Black Boy (by Richard Wright)

Wright, Richard

Richard Wright, 1908–60, American author. An African American born on a Mississippi plantation, Wright struggled through a difficult childhood and worked to educate himself. He moved to Chicago in 1927 and in the 1930s joined the city's Federal Writers' Project and wrote Uncle Tom's Children (1938), a collection of four novellas dealing with Southern racial problems. His novel Native Son (1940), which many consider Wright's most important work, concerns the life of Bigger Thomas, a victimized African American struggling against the complicated political and social conditions of Chicago in the 1930s. In 1932, Wright joined the Communist party but later left it in disillusionment. After World War II, Wright moved to Paris. His Black Boy (1945), also regarded as one of his finest works, is an account of his childhood and youth. Other works include Twelve Million Black Voices (1941), a folk history of African Americans; American Hunger (1977), a two-part autobiography; The Outsider (1953) and The Long Dream (1958), two novels; Black Power (1954), an account of his trip to the Gold Coast (Ghana); and Eight Men (1961), a collection of stories published posthumously. Originally censored by his publishers due to their racial, political, or sexual candor, Wright's works were reissued unexpurgated in 1991.

See biographies by C. Webb (1968), M. Fabre (tr. 1973), A. Gayle (1980), M. Walker (1988), and H. Rowley (2001); studies by D. McCall (1969), K. Kinnamon (1973), and D. Ray and R. M. Farnsworth, ed. (1973).

The Columbia Encyclopedia, 6th ed. Copyright© 2017, The Columbia University Press.

Black Boy (by Richard Wright): Selected full-text books and articles

Understanding Richard Wright's Black Boy: A Student Casebook to Issues, Sources, and Historical Documents By Robert Felgar Greenwood Press, 1998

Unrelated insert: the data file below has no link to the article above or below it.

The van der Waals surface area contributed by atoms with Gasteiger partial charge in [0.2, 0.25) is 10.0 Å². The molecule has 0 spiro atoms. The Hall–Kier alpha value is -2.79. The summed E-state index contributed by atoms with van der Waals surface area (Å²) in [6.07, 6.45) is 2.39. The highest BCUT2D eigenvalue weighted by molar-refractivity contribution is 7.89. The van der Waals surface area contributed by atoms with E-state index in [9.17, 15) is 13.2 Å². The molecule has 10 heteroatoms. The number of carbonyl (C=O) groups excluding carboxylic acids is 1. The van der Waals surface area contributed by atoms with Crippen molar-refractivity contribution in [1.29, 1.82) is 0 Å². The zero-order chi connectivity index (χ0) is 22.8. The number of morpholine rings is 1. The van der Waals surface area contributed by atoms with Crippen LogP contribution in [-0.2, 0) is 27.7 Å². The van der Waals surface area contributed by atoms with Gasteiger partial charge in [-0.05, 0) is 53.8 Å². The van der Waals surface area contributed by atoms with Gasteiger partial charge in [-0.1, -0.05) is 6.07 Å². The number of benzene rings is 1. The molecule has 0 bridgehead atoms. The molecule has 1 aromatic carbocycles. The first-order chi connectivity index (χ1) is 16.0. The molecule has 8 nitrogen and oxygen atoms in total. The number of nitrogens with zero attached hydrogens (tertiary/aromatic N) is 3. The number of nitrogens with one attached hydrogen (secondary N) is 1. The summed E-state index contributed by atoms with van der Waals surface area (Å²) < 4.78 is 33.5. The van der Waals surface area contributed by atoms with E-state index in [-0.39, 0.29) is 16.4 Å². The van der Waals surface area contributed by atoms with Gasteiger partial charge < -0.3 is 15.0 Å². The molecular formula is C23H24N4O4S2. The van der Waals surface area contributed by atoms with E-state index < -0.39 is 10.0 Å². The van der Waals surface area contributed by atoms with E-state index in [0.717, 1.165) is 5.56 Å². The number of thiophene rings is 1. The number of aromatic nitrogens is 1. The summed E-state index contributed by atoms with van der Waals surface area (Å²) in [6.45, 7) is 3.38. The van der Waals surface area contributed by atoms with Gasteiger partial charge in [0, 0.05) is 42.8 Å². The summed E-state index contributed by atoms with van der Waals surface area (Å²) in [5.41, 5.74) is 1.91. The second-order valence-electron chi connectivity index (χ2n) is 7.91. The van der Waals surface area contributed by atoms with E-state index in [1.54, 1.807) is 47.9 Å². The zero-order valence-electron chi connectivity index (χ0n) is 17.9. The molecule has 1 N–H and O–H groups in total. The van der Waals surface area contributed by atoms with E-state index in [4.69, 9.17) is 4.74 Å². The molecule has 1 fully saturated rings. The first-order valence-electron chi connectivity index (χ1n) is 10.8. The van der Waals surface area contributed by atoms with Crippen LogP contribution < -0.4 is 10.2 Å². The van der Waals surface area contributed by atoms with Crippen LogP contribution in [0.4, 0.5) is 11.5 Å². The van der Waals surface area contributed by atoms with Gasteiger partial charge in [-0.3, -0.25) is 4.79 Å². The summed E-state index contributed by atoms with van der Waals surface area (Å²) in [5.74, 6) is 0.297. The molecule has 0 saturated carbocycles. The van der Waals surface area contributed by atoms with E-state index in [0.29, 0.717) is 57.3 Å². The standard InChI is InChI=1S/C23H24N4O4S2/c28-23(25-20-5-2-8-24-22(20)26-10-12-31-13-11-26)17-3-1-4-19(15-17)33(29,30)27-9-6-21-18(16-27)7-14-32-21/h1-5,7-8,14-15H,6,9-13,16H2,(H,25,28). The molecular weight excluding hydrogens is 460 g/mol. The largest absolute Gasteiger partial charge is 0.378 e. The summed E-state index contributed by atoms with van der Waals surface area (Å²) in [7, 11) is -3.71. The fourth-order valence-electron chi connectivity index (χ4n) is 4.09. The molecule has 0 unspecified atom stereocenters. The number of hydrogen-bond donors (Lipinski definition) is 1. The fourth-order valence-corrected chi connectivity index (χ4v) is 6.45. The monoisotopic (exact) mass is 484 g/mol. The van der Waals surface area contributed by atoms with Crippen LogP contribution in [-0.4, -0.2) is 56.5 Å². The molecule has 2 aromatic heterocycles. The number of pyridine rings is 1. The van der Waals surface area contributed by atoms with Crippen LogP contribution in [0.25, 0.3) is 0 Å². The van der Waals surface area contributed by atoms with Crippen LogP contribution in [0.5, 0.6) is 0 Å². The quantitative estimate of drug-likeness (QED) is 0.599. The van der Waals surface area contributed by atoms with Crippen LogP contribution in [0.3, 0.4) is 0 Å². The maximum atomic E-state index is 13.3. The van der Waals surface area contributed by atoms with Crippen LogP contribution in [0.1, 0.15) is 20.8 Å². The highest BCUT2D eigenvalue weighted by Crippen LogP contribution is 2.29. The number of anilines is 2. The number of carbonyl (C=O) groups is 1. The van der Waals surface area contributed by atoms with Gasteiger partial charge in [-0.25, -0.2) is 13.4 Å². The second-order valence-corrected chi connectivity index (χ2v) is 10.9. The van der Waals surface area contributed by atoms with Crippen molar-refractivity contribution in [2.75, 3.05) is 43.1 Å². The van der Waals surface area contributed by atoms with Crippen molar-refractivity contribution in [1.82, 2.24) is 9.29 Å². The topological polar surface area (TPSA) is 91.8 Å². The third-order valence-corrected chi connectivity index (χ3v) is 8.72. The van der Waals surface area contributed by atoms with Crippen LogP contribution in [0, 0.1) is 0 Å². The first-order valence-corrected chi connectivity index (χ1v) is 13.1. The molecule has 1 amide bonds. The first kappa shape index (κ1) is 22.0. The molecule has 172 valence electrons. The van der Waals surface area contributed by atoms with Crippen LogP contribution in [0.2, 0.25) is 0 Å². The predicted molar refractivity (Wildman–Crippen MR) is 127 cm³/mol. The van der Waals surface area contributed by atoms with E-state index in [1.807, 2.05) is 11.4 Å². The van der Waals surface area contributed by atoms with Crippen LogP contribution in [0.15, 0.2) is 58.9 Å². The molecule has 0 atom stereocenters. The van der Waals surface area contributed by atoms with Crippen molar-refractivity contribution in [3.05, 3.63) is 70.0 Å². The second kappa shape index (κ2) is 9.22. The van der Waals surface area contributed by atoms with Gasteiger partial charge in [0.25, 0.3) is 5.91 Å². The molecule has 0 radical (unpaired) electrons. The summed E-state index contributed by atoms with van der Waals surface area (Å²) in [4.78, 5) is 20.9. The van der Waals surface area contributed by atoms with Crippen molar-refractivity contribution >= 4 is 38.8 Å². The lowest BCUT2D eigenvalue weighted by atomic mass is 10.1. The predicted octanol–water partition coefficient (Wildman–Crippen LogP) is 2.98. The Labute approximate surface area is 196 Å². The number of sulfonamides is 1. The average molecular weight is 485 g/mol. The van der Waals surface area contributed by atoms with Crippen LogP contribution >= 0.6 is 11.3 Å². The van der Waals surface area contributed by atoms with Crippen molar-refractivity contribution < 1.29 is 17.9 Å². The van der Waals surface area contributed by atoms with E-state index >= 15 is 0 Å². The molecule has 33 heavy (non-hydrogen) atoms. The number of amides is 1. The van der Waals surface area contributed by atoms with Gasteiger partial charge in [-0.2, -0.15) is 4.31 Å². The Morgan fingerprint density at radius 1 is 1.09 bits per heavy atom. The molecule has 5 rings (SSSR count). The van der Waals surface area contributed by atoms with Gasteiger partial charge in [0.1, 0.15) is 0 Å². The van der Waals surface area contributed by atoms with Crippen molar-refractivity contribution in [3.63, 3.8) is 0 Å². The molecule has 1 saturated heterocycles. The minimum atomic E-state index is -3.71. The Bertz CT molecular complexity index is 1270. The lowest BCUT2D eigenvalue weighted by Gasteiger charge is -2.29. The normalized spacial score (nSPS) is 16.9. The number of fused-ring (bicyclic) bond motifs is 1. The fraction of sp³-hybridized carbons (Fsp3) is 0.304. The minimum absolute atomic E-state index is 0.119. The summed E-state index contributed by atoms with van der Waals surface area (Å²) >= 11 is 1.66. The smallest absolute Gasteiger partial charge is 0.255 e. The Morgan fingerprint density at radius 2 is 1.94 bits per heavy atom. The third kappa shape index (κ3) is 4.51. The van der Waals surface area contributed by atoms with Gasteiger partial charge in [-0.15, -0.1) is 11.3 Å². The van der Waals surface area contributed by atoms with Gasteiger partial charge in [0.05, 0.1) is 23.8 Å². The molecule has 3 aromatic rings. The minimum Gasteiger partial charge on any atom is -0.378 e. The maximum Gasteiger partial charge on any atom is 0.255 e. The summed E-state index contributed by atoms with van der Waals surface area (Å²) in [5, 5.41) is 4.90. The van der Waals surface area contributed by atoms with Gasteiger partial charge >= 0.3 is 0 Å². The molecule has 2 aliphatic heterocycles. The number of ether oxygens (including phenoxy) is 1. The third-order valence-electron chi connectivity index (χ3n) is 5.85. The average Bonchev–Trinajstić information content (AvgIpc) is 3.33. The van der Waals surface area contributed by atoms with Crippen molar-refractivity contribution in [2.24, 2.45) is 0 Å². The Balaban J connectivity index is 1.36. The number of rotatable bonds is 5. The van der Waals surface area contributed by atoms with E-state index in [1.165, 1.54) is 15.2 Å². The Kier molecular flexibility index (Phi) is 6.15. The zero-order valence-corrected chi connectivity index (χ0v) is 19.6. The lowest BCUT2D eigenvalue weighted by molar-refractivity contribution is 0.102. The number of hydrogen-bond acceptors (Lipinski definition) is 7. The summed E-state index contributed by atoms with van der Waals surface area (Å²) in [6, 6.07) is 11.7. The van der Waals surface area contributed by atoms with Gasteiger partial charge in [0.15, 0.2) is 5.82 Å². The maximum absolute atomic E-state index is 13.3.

PRIMARY SOURCE
A primary source is a work that is being studied, or that provides first-hand or direct evidence on a topic. Common types of primary sources include works of literature, historical documents, original philosophical writings, and religious texts.
Black Boy, Notes By Carl Senna Cliffs Notes, 1971
Telling Lies in Modern American Autobiography By Timothy Dow Adams University of North Carolina Press, 1990
The Rhetoric of Catalogues in Richard Wright's 'Black Boy.' By Camp, Carolyn MELUS, Vol. 17, No. 4, Winter 1991
PEER-REVIEWED PERIODICAL
Peer-reviewed publications on Questia are publications containing articles which were subject to evaluation for accuracy and substance by professional peers of the article's author(s).
Re-Presenting Black Boy: The Evolving Packaging History of Richard Wright's Autobiography By Rambsy, Howard Southern Quarterly, Vol. 46, No. 2, January 1, 2009
PEER-REVIEWED PERIODICAL
Peer-reviewed publications on Questia are publications containing articles which were subject to evaluation for accuracy and substance by professional peers of the article's author(s).
The Politics of Reading Richard Wright: Black Boy as Ideological Critique By Young, Robert The Western Journal of Black Studies, Vol. 29, No. 4, Winter 2005
PEER-REVIEWED PERIODICAL
Peer-reviewed publications on Questia are publications containing articles which were subject to evaluation for accuracy and substance by professional peers of the article's author(s).
Seeking Salvation in a Naturalistic Universe: Richard Wright's Use of His Southern Religious Background in Black Boy (American Hunger) By Butler, Robert Southern Quarterly, Vol. 46, No. 2, January 1, 2009
PEER-REVIEWED PERIODICAL
Peer-reviewed publications on Questia are publications containing articles which were subject to evaluation for accuracy and substance by professional peers of the article's author(s).
Palette of Fire: The Aesthetics of Propaganda in Black Boy and in the Castle of My Skin By Lowe, John The Mississippi Quarterly, Vol. 61, No. 4, Fall 2008
PEER-REVIEWED PERIODICAL
Peer-reviewed publications on Questia are publications containing articles which were subject to evaluation for accuracy and substance by professional peers of the article's author(s).
"Shouting Curses": The Politics of "Bad" Language in Richard Wright's 'Black Boy.' By Poulos, Jennifer H The Journal of Negro History, Vol. 82, No. 1, Winter 1997
PEER-REVIEWED PERIODICAL
Peer-reviewed publications on Questia are publications containing articles which were subject to evaluation for accuracy and substance by professional peers of the article's author(s).
The Vengeance of Black Boys: How Richard Wright, Paul Beatty, and Aaron McGruder Strike Back By Rambsy, Howard, II The Mississippi Quarterly, Vol. 61, No. 4, Fall 2008
PEER-REVIEWED PERIODICAL
Peer-reviewed publications on Questia are publications containing articles which were subject to evaluation for accuracy and substance by professional peers of the article's author(s).
The Richard Wright Encyclopedia By Jerry W. Ward Jr.; Robert J. Butler Greenwood Press, 2008
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